Extraordinary X-Men #11

by H├ęctor A on July 03, 2016

Writer: Jeff Lemire
Penciler: Humberto Ramos
Inker: Victor Olazaba
Colorist: Edgar Delgado
Letterer: Joe Caramagna
Published by: Marvel

If you ask me, Apocalypse Wars will be one month too long. With the Civil War II mini-series that started last month, it's going to be 3 or 4 months where none of the X-teams had an issue that wasn't part of a crossover or an event. It's particularly unfortunate timing with another crossover (“Death of X”) coming soon. I don't buy into the conspiracy that Marvel is trying to tank its properties but it's been a while since we had a really good series for any X-Men team.

 

Lemire is a very talented writer and Extraordinary X-Men has been entertaining for most of its run. But while issue #9 was really good, I would say this series has rarely reached my expectations. This issue keeps in line with previous ones as it's bogged down by uneven pacing, we get to see a series of vignettes that begin and end without much consequence. The strength of issue #9 was that Lemire got to focus on telling one story but having to service so many characters makes every issue feel jumbled. The book keeps building up in interesting ways but most issues lack structure.

 

It's good that the relationship between Magik and Sapna might be brought to the foreground soon, as some of the most effective emotional beats throughout this series have come from that pair and having new characters always gives a different energy to the X-Men, even if we don't see many of them recently. Sapna's powers make her a natural protegé for Illyana and exploring that relationship in greater detail while Sapna grows as a character could really benefit the book going forward. Having the team split up for the last few issues has allowed us to see which characters can be grouped together succesfully, and even if Young Jean and Old Man Logan are straight up weird; Sapna/Magik, the younger X-Men (Martha, Anole, Glob and Ernst) and Nightcrawler/Storm all work well together. Nightcrawler being charming, funny and confident again was definitely a welcome sight, as he and Storm go searching for Apocalypse as the rest of the team fight the Horsemen.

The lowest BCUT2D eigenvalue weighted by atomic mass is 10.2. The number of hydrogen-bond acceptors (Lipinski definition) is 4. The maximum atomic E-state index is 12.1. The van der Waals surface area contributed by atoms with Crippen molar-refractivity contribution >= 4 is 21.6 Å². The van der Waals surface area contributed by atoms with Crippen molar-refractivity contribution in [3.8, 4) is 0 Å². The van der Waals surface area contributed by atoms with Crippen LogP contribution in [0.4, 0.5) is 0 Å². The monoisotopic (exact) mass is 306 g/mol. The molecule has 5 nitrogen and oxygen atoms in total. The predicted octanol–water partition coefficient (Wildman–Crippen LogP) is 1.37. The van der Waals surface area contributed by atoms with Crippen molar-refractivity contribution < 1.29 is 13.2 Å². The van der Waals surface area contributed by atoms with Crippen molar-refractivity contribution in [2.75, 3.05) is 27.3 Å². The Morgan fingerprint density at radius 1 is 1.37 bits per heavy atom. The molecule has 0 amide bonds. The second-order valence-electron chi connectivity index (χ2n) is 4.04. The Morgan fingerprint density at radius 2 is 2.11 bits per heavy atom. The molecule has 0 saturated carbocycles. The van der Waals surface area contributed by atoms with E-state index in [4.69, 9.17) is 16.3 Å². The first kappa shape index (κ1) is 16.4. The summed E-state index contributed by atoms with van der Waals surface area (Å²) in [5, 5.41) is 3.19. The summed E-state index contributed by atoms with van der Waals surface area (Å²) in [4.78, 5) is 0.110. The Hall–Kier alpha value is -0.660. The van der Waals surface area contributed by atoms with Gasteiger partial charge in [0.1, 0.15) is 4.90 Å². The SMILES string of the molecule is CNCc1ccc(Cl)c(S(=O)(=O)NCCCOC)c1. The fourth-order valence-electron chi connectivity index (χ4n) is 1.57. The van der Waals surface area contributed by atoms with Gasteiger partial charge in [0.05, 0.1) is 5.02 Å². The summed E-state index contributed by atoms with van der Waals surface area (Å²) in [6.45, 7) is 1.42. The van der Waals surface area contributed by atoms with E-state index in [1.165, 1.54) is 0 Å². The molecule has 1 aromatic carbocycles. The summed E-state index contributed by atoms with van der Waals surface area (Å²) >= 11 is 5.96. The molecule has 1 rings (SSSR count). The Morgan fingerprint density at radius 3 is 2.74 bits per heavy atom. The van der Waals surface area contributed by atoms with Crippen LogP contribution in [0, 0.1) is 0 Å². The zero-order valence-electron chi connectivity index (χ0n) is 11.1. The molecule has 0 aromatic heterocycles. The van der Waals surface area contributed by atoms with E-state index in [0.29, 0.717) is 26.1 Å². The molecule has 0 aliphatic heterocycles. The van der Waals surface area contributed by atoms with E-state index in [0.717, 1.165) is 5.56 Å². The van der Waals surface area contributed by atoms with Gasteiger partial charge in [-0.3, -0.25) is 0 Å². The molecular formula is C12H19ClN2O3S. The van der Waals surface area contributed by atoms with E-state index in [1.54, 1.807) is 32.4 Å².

Regarding the art, Humberto Ramos has never been my favorite penciler. He's definitely nowhere near a bad artist, especially compared to someone like Greg Land on Uncanny, but a lot of his female characters have the same body type. One thing that ticks me off is that we constantly get to see Jean Grey and Storm's ribs through their uniforms. It is a detail that is often used in superhero comics but it isn't really realistic nor necessary. Furthermore, Joe Caramagna's lettering in this issue is a bit too on the nose in the action scenes and having so many characters with distinct word balloons makes the book a bit too loaded for my taste. I do like Ramos' version of Apocalypse a lot, he isn't as towering as the Apocalypse from the early X-Factor run or AoA but Lemire and Ramos have played up some of the most unsettling aspects of the character so he remains a formidable villain. And between Deadpool's bee swarm mouth and Wolverine being absorbed by Venom, this version of the Four Horsemen is also very striking.

 

As it has become usual in the last few months for the X-Men titles, this issue has some good ideas but sub-par execution. Lemire and Bunn might be some of the best writers working for Marvel right now but neither of their X-books have had great art and they are about to spend the better part of a year tied up in events, which is ultimately what is limiting these books from achieving their potential.

Our Score:

7/10

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